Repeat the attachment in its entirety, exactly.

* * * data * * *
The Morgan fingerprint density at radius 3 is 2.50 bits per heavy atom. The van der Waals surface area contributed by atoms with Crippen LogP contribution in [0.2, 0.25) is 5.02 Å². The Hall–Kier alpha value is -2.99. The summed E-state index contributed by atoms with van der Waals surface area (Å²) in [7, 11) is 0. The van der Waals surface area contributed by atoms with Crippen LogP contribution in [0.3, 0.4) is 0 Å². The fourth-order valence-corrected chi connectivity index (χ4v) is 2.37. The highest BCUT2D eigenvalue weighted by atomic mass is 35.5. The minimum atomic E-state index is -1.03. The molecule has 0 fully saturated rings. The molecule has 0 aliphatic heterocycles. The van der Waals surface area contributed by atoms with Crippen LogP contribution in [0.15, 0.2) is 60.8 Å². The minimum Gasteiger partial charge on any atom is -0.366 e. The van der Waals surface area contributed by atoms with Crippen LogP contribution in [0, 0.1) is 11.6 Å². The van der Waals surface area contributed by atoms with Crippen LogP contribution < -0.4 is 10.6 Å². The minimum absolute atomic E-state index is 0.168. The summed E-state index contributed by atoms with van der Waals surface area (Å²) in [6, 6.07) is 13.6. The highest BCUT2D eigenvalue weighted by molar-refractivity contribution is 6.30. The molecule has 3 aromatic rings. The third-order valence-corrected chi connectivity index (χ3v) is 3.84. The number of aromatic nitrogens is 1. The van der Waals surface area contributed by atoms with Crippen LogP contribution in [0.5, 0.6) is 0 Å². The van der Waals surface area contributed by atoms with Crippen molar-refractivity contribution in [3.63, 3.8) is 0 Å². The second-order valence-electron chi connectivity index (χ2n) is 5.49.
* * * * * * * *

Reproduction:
The Morgan fingerprint density at radius 3 is 2.50 bits per heavy atom. The van der Waals surface area contributed by atoms with Crippen LogP contribution in [0.2, 0.25) is 5.02 Å². The Hall–Kier alpha value is -2.99. The summed E-state index contributed by atoms with van der Waals surface area (Å²) in [7, 11) is 0. The van der Waals surface area contributed by atoms with Crippen LogP contribution in [0.3, 0.4) is 0 Å². The fourth-order valence-corrected chi connectivity index (χ4v) is 2.37. The highest BCUT2D eigenvalue weighted by atomic mass is 35.5. The minimum atomic E-state index is -1.03. The molecule has 0 fully saturated rings. The molecule has 0 aliphatic heterocycles. The van der Waals surface area contributed by atoms with Crippen LogP contribution in [0.15, 0.2) is 60.8 Å². The minimum Gasteiger partial charge on any atom is -0.366 e. The van der Waals surface area contributed by atoms with Crippen LogP contribution in [0, 0.1) is 11.6 Å². The van der Waals surface area contributed by atoms with Crippen LogP contribution < -0.4 is 10.6 Å². The minimum absolute atomic E-state index is 0.168. The summed E-state index contributed by atoms with van der Waals surface area (Å²) in [6, 6.07) is 13.6. The highest BCUT2D eigenvalue weighted by molar-refractivity contribution is 6.30. The molecule has 3 aromatic rings. The third-order valence-corrected chi connectivity index (χ3v) is 3.84. The number of aromatic nitrogens is 1. The van der Waals surface area contributed by atoms with Crippen LogP contribution in [0.5, 0.6) is 0 Å². The van der Waals surface area contributed by atoms with Crippen molar-refractivity contribution in [3.63, 3.8) is 0 Å². The second-order valence-electron chi connectivity index (χ2n) is 5.49.